ICE? SNOW? Polkadot? Kusama?

It can all get really confusing.

Well, the ICE/SNOW network — and, if you read Korean, — have helped explain who’s who.

First off, ICE is trying to secure a parachain slot with the Polkadot blockchain platform.

To do this, however, SNOW must secure a parachain slot with the Kusama network.

This makes perfect sense, as SNOW and Kusama are the canary networks of ICE and Polkadot, respectively.

So, what the heck is a parachain?

To quote, parachains are “custom, project-specific blockchains that are integrated within the Polkadot (DOT) and Kusama (KSM) networks.”

To put this another way, parachains are the key to Kusama’s scalable multichain architecture. Or in plain English, they are what allows the network to grow by connecting to other networks.

Parachains connect to Kusama — or the larger Polkadot network, for that matter — by leasing a slot on the so-called “Relay Chain.”

The Relay Chain is the central chain of Polkadot, the heart of Polkadot/Kusama. It is “responsible for the network’s shared security, consensus and cross-chain interoperability.”

What’s the point of this architecture, you might ask? Again, according to Kraken:

This design structure may allow parachain users to perform transactions faster and at lower costs, and parachain developers to create blockchains that don’t disclose user data to the public network or that do not need to process a large number of transactions.”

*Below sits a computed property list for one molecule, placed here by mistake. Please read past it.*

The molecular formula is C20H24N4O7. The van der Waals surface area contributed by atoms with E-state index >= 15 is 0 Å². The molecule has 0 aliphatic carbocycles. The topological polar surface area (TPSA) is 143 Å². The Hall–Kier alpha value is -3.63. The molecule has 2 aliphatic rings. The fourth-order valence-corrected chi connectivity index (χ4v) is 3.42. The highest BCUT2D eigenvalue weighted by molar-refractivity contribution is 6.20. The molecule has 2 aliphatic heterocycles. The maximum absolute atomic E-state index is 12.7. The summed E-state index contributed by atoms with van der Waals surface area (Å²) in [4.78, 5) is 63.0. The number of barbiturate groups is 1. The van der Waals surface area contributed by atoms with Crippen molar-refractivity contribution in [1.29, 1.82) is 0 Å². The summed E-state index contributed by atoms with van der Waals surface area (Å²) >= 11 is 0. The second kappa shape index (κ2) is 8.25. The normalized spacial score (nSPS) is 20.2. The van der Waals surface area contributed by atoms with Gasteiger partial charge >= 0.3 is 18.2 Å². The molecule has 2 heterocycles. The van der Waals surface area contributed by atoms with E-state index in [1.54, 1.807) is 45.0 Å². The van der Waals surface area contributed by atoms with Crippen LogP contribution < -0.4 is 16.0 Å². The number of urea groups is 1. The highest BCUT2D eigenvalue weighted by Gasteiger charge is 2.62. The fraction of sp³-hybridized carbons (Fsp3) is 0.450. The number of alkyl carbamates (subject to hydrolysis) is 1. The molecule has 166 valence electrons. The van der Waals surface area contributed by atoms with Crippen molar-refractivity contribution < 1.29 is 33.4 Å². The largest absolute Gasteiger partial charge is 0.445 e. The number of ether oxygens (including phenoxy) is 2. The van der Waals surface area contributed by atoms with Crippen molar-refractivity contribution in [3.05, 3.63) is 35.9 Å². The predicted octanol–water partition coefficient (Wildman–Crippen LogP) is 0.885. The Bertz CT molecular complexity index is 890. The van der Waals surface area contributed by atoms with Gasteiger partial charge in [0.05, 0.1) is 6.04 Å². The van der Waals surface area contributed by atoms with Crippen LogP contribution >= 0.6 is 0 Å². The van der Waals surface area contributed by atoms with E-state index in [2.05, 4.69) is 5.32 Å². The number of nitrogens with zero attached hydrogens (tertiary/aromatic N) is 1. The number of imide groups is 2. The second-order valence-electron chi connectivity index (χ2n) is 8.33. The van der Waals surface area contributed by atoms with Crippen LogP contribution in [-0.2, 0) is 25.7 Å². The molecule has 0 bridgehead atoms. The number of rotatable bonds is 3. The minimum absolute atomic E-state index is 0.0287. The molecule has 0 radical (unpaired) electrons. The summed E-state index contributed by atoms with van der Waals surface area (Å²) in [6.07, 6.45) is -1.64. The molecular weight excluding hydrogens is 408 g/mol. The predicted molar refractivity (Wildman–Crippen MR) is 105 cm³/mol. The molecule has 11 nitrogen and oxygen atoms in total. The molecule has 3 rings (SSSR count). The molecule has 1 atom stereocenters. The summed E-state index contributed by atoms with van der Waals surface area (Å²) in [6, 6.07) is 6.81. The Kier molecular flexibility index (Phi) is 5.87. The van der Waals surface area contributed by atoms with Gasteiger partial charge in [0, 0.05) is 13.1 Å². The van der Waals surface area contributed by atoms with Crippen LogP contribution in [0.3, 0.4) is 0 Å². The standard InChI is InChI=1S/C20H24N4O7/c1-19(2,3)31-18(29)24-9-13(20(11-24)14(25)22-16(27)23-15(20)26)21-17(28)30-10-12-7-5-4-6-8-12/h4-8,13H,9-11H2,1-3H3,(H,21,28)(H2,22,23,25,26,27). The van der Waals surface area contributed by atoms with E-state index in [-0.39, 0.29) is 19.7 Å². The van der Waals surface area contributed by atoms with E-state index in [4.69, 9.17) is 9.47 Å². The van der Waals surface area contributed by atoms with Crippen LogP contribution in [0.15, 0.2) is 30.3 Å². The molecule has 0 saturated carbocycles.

OK, so what does ICE/SNOW need to do to lease a slot on the Relay Chain?

Well, they need to take a couple of steps, including:

  • Design and build a parachain using the Substrate framework
  • Test and optimize locally, then on a testnet
  • Determine a slot lease auction strategy
  • Join an auction and bid for approximately one week
  • Deploy on the acquired slot after the start of the lease
  • Renew at the end of the lease period by joining another auction

These processes will need to be repeated when ICE makes a play for a Polkadot parachain slot, too.

Easy enough to understand, but what is this “lease auction” about which you speak?

Well, Polkadot currently supports about 100 parachains. Spots are limited, so most projects that want a place will need to win an auction by locking up a bond in DOT or KSM for the duration of the 96-week lease.

Polkadot uses a so-called “candle auction” to add a bit of randomness to when an auction ends (to prevent last minute sniping).

It also allows DOT or KSM holders to bond their crypto to support projects they believe to be worthy of a spot, making the process more equitable.